KATHMANDU, May 8 : Nepal has been placed at the 65th position among 117 countries in terms of budget transparency and accountability, according to the Open Budget Survey (OBS) released on Wednesday. The survey conducted by International Budget Partnership (IBP) shows that Nepal is not publishing enough materials to support informed public debate on the budget.
The budget transparency and accountability of the OBS takes into consideration the transparency, public participation and the budget oversight. While New Zealand tops the chart with an overall score of 87, neighboring India has been placed at the 53rd position, according to the OBS.
Nepal scored 52 out of 100 in terms of budget transparency in the year 2018, while this has come down to 41 in the year 2019.
The budget transparency of the OBS measures public access to information on how the central government raises and spends public resources. It assesses the online availability, timeliness, and comprehensiveness of eight key budget documents using 109 equally weighted indicators and scores each country on a scale of 0 to 100.
A transparency score of 61 or above indicates a country is likely publishing enough material to support informed public debate on the budget, according to the report. The decrease in the availability of budget information in Nepal in the year 2019 has been attributed to the failure of the government to publish the In-Year Reports (Quarterly Economic Bulletins) online within three months of the end of the reporting period and the failure to publish part of the Year-End Report (Annual Progress Assessment Report-2017-18).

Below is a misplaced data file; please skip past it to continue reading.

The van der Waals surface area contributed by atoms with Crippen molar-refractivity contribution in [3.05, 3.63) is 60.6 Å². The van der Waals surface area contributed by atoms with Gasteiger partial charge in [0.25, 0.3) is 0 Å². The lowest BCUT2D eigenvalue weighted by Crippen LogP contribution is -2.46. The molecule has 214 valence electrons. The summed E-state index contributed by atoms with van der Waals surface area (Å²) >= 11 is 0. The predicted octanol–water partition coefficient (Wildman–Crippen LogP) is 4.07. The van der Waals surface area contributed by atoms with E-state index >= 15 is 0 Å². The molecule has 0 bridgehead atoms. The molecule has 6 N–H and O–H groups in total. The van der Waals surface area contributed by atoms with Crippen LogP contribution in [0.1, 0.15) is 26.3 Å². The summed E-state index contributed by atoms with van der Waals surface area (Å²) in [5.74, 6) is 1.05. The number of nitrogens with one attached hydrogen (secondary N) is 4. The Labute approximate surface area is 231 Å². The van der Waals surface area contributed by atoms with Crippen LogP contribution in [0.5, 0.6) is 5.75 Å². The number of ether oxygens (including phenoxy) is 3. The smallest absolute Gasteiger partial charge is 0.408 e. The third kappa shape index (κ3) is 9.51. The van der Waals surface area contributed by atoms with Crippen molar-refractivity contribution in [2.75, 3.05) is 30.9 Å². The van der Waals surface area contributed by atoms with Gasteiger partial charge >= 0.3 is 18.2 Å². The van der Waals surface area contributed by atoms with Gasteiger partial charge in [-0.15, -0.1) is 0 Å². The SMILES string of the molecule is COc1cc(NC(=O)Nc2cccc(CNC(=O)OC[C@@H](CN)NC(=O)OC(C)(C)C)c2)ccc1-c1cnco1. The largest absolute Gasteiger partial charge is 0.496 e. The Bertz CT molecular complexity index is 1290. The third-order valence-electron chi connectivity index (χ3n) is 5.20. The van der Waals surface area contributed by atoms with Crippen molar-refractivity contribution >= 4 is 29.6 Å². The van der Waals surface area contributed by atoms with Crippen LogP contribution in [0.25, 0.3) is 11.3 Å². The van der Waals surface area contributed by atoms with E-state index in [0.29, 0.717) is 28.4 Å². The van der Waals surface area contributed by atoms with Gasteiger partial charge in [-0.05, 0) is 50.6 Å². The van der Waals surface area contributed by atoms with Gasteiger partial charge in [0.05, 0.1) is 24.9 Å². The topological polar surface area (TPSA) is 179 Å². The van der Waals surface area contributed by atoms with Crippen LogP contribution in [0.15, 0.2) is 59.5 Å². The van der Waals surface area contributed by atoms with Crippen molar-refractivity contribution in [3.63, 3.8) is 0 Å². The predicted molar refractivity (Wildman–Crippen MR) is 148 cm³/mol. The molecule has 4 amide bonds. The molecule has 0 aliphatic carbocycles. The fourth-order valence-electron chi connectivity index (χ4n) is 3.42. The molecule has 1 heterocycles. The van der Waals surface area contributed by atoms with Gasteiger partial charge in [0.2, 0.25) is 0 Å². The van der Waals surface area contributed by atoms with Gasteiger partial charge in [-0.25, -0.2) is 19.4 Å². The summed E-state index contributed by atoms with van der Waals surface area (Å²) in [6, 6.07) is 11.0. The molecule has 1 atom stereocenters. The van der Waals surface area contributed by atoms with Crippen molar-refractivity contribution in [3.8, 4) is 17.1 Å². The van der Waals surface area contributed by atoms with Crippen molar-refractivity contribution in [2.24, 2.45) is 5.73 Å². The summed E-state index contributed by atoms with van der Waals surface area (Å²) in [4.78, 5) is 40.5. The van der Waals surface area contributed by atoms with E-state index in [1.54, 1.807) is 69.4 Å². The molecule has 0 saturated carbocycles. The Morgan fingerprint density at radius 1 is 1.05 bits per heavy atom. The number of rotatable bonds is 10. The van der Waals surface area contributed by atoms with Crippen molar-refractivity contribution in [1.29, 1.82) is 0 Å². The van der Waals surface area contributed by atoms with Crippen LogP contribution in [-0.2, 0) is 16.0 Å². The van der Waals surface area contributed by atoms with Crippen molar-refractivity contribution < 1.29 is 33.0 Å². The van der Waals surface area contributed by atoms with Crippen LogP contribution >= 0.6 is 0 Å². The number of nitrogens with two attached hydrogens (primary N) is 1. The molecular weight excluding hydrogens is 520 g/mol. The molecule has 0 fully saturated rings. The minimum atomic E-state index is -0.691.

Similarly, Nepal has got a public participation score of 22 from among 100 countries in the year 2019, according to the OBS Survey. This assesses the formal opportunities offered to the public for meaningful participation in the different stages of the budget process.
"It examines the practices of the central government’s executive, the legislature, and the supreme audit institution (SAI) using 18 equally weighted indicators, aligned with the Global Initiative for Fiscal Transparency’s Principles of Public Participation in Fiscal Policies, and scores each country on a scale from 0 to 100," reads the report.
Likewise, the OBS has ranked Nepal a composite score of 48 out of 100 in terms of budget oversight. This part of the survey examines the role that legislatures and supreme audit institutions (SAIs) play in the budget process and the extent to which they provide oversight; each country is scored on a scale from 0 to 100 based on 18 equally weighted indicators. "The legislature and supreme audit institution in Nepal, together, provide limited oversight during the budget process, with a composite oversight score of 48 (out of 100)," said the report.
The OBS is the world’s only independent, comparative and fact-based research instrument that uses internationally accepted criteria to assess public access to central government budget information; formal opportunities for the public to participate in the national budget process, and the role of budget oversight institutions such as the legislature and auditor in the budget process. The survey aims at helping local civil society assess and confer with their government on the reporting and use of public funds.
"Government budget decisions –what taxes to levy, what services to provide, and how much debt to take on – affect how equal a society is and the wellbeing of its people, including whether the most disadvantaged will have real opportunities for a better life," states the report. "It is critical that governments inform and engage the public on these vital decisions that impact their lives."